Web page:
By Marie Cocco
WASHINGTON—Of all the reasons to be hopping mad, helplessly shaking your head or hoping beyond reasonable hope that somehow the Bush presidency will get better before it ends, blaming the president for failure to know the price of gas at the pump isn’t one of them.
Blaming President Bush for failing to implement anything close to a rational economic policy—dithering as the American economy sinks toward crisis—is.
You have to feel a bit sorry for Bush. At his news conference last week, the president revealed that he had no idea that some analysts are projecting that gas prices will soon hit $4 a gallon. “That’s interesting,” the president mused aloud. “I hadn’t heard that.”
Now, reporters always get excited when a politician doesn’t know the price of gas (or milk, or bread, or eggs—you get the picture). Such lapses inevitably become metaphors for out-of-touch politicians who don’t give a hoot for the everyday struggles of average people. But really, on this one, even I’m willing to give Bush a break. He hasn’t driven himself around for at least seven years and certainly doesn’t frequent the self-serve pumps to fill his own tank.
No, Bush’s gas-price gaffe is better seen as a speck on the broader canvas of the president’s detached approach to the economy. Generally, he believes that everything is hunky-dory so long as he can point to his tax cuts as an all-purpose panacea. He did it again at the very same news conference where he seemed to be mystified by $4-a-gallon gas: “If you’re out there wondering whether or not—you know, what your life is going to be like and you’re looking at $4 a gallon, that’s uncertain,” Bush said. “And when you couple that with the idea that their taxes may be going up in a couple of years, that’s double uncertainty. And therefore, one way to deal with uncertainty is for Congress to make the tax cuts permanent.”
Tax cuts that do not expire for two years, and which overwhelmingly flow toward those who are most able to afford expensive gas, are supposed to provide some kind of economic lift now, if only Bush could win the ideological fight over them with the Democratic Congress.
Meanwhile, the subprime mortgage mess is transforming itself into what amounts to an overall credit crunch; even state and municipal governments are now having more difficulty borrowing. The dollar has fallen so much that at this point, its weakness is contributing in part to the recent run-up on international oil prices as speculators look to oil as a safer place to put their money. Wages, stagnant through nearly all of Bush’s tenure, have long since stopped keeping pace with the costs of such necessities as energy, health insurance and food.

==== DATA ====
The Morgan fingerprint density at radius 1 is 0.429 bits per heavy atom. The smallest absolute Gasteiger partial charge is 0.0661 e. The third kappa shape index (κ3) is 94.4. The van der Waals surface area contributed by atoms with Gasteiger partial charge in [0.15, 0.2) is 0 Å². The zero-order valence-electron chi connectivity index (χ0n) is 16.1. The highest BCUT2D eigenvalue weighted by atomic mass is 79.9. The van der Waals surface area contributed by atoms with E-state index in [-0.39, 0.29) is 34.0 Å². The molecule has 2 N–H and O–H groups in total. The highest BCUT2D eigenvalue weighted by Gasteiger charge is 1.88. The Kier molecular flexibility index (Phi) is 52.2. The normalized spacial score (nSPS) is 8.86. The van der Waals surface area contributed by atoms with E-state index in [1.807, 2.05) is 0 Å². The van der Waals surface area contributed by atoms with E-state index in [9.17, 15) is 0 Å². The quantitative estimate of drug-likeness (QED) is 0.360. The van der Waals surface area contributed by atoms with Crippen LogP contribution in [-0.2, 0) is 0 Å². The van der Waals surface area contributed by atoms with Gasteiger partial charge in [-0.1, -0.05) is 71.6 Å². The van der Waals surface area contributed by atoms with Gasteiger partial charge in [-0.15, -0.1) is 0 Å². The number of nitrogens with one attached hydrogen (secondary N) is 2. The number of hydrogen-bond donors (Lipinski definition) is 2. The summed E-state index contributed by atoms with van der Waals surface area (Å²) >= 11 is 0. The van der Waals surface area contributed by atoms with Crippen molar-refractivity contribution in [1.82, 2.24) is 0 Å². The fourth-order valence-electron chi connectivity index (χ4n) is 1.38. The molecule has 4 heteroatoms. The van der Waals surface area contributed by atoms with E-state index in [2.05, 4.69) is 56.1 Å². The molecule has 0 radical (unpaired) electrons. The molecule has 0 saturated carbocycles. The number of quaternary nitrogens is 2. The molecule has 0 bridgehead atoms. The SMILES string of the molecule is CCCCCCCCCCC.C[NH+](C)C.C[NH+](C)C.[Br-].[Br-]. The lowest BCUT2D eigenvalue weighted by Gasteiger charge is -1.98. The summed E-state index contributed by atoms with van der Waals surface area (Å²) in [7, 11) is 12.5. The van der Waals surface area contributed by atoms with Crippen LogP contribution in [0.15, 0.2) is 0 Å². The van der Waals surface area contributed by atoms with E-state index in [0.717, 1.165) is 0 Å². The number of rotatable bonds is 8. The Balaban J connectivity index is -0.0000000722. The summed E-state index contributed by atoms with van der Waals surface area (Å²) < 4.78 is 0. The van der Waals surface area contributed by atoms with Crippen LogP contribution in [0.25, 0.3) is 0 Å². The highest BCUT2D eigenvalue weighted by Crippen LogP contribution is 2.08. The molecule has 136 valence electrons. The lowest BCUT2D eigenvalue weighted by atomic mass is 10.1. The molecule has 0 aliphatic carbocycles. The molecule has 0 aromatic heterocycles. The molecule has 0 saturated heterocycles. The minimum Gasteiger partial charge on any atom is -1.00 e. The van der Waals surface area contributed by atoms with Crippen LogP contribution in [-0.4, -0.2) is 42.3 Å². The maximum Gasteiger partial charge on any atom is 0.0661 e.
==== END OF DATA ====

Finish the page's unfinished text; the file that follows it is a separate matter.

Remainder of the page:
The financial pages warn almost daily of an economy that may be downshifting into a real crisis. But if past performance is to be a guide, Bush himself won’t go into crisis mode until it is way too late. His White House all but ignored the threats of a looming terrorist attack in the months before 9/11. The president’s response to the urgent entreaties from weather forecasters that a killer storm of potentially historic proportion was approaching the Gulf Coast was a shrug—and even after Katrina hit, Bush seemed to be clueless about the depth of devastation and human suffering.
Terrorists and hurricanes strike quickly. Not so economic catastrophes that are months in the making, are foretold with reams of data from private markets and the government, and can even be seen in such prosaic symbols as the proliferation of foreclosure and auction signs along the roadways.
The economic stimulus package the White House and Congress already agreed upon is fine as far as it goes. Millions of Americans who receive quick tax rebates undoubtedly will spend at least some money in ways that prop up the economy. But for at least seven years, the evidence of structural problems in the economy—wage stagnation and the rapid erosion of worker benefits such as health insurance and pension coverage—has been on full view.
I don’t really want Bush driving around to gas stations or grocery stores just so that he can always have a ready answer to what-is-the-price-of questions. I want him to finally show he’s ready for the next crisis—the broad economic crisis—that is brewing on his watch.
Marie Cocco’s e-mail address is mariecocco(at)washpost.com.
© 2008, Washington Post Writers Group